WIAA gives schools option to switch fall sports to spring
The fall prep sports season will go on for schools and teams able to do so, but an option to postpone fall sports to spring also was approved on Aug. 14 by the Wisconsin Interscholastic Athletic Association’s Board of Control.
The unanimous 11-0 vote results in four distinct seasons being jammed into the 2020-21 school year that is now underway with the starts of girls swimming, girls tennis, girls golf and boys and girls cross country this week and ends the week of June 28 with the conclusions of the baseball, softball, girls soccer and track and field seasons.
Called the “Alternate Fall Option-Spring/Winter Reduced” model, it was the model out of six created by WIAA staff that those staff members felt would best accomplish the goals of creating athletic opportunities amid the COVID-19 pandemic while limiting overlap of sports seasons within the school year and limiting an extension of prep sports into the summer of 2021.
“We tried to look at every concern, every option,” WIAA assistant director Stephanie Hauser said. “We’ve shared with the board specifi cally the pros and cons from our staff. We know that none of these will be ideal but wanted you to have a lot of things to talk about today.”
“As staff has deconstructed all of these things, our opinion is that the very first model that you looked at, that alternate fall option with spring/ winter reduced is likely the most doable, most feasible course of direction,” WIAA executive director Dave Anderson said.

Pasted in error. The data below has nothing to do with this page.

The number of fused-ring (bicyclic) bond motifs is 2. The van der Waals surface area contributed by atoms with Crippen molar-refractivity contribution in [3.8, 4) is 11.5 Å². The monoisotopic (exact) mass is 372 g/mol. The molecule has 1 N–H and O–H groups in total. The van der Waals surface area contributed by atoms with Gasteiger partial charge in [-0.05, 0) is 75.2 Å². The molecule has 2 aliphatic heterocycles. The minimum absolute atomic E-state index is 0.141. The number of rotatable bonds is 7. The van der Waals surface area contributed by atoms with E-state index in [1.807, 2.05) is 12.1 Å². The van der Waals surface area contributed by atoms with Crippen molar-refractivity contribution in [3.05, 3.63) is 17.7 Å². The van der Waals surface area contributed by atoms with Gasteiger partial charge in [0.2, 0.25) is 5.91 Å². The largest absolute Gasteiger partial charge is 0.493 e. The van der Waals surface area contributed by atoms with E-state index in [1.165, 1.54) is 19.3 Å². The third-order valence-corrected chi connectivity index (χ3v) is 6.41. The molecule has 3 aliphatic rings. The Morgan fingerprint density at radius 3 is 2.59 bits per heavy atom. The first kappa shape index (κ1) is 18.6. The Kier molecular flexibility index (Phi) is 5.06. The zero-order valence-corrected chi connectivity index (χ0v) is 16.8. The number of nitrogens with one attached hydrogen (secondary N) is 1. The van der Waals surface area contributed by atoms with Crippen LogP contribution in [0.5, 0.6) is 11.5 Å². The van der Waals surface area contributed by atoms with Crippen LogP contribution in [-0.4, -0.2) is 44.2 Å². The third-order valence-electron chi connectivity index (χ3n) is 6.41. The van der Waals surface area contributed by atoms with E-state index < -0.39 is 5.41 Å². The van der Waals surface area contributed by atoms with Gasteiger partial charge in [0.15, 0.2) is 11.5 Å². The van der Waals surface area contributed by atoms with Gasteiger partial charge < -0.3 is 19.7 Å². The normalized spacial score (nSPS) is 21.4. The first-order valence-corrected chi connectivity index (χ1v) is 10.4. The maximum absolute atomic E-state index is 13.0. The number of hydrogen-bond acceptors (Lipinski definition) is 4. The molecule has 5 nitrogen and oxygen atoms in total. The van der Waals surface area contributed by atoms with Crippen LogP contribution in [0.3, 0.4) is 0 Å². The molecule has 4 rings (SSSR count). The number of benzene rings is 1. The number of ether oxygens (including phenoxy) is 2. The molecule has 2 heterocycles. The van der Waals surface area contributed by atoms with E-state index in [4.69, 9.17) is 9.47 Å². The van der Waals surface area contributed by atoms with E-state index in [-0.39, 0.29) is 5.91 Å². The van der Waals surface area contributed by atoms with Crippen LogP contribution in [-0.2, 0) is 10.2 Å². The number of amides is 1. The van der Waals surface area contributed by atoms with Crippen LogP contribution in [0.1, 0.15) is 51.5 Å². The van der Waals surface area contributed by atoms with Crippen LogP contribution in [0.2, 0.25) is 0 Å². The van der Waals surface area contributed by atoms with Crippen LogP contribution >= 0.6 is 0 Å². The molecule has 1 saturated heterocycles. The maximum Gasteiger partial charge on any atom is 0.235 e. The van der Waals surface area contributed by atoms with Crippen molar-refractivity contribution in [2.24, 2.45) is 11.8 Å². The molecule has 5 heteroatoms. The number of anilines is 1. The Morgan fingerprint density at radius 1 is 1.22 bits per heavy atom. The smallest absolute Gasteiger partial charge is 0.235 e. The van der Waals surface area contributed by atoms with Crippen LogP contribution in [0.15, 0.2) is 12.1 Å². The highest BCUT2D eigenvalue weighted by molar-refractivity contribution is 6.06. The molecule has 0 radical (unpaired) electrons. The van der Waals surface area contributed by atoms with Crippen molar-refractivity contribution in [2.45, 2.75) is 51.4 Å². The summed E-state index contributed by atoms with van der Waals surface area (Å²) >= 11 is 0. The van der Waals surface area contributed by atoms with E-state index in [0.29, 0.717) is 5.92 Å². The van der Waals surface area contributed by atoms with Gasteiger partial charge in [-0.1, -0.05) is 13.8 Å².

Prior to approving the one-year changes to the sports calendars, the Board of Control approved a lengthy list of COVID-related accommodations to WIAA rules aimed at providing flexibility to member schools during what will be a unique school year. One of those items requires schools to declare by Sept. 1 if they plan to participate in the traditional fall sports season or the alternate fall season. Schools may move all fall sports to the alternate spring season or specific sports.
The Sept. 1 declarations will help WIAA staff start to determine what post-season tournaments, or “culminating events,” will look like and will help schools determine what schools they can schedule events with.
Another of the COVID-related accommodations defi nes what will constitute a season if schools and teams are forced to shut things down due to illness issues. Football programs unable to start or complete 50 percent of the fall season, including games and practices, are eligible for a prorated alternate season. Other fall sports unable to start or complete 50 percent of the fall season, including games and practices, are eligible for a complete alternate season. Fall sports programs exceeding 50 percent of their seasons will be considered to have completed their season and cannot compete in the spring.
In a special meeting July 23, the Board of Control had already delayed the starts of all fall seasons except cross country, which began Monday on its originally-scheduled date. Football, boys soccer and volleyball programs may begin practicing on Sept. 7. Fall seasons will end on their originally-scheduled weeks, but how those seasons will end is still to be determined. Girls golf ends the week of Oct. 12, followed by girls tennis the week of Oct. 19, cross country the week of Oct. 26, volleyball and boys soccer the week of Nov. 2, girls swimming the week of Nov. 9 and football the week of Nov. 16. WIAA staff pledged last week to disclose plans for culminating events about 30 days prior to the scheduled end date of a sports season. Winter sports seasons will be shortened by three weeks with the exception of gymnastics, which will be reduced by two weeks. For safety reasons, gymnastics requires more practice time than other sports prior to first competitions.